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Little Find

To decide or not to decide? Well yes, but no at the same time

You’re bombarded with constant ordersto make fast decisions, choose a particular option (and devote yourself to it 120%) and specialize in an exclusive niche (and not stray from it). This gives you the impression you’re making headway and erasing uncertainty.

But you’re limiting your ability to change plans at short notice if something unexpected happens that becomes a fixture of the landscape. Although it may be reassuring to occupy a specific niche, it leaves you highly vulnerable to potential disruptions.
How can you avoid locking yourself in?

  • It’s better to keep your options open and have a backup plan.
  • Keep a close eye on the small decisions you make: although seemingly trivial, their cumulative effect sometimes leads to deadlock. We can’t live today without fossil energy, and are forced to exploit natural resources beyond reasonable limits, because of a series of minor decisions.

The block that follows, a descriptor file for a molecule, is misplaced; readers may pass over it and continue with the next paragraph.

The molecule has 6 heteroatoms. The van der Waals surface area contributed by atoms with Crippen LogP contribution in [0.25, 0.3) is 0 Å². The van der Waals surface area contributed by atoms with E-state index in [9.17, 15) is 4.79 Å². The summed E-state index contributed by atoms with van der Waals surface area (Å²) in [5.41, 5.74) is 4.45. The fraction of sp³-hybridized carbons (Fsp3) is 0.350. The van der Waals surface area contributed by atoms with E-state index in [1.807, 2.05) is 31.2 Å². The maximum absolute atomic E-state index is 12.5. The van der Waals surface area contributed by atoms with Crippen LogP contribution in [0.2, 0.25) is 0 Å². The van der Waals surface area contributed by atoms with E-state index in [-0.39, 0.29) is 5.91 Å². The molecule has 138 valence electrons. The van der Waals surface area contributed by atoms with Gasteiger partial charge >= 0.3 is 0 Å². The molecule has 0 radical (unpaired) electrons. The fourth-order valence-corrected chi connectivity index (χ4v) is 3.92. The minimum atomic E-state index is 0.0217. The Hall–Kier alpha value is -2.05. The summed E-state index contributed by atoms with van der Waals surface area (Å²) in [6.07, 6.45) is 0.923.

• Practice optionality thinking: for instance, put expertise to one side and look to develop transversal skills such as creativity. This will make you more flexible.
  • Always search for diversity: surround yourself with a range of outlooks, skills and knowledge – this will make it easier to spot opportunities and extricate yourself from tricky situations.

Not making decisions can leave you feeling uneasy, but it will boost your ability to adapt to new situations.

To go further

Preserving optionality: preparing for the unknown

by Shane Parrish (Farnam Street, March 2020.)

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Florence Meyer
Published by Florence Meyer
Executive coach, change management expert, and author. Constantly on the lookout for the latest management and leadership trends.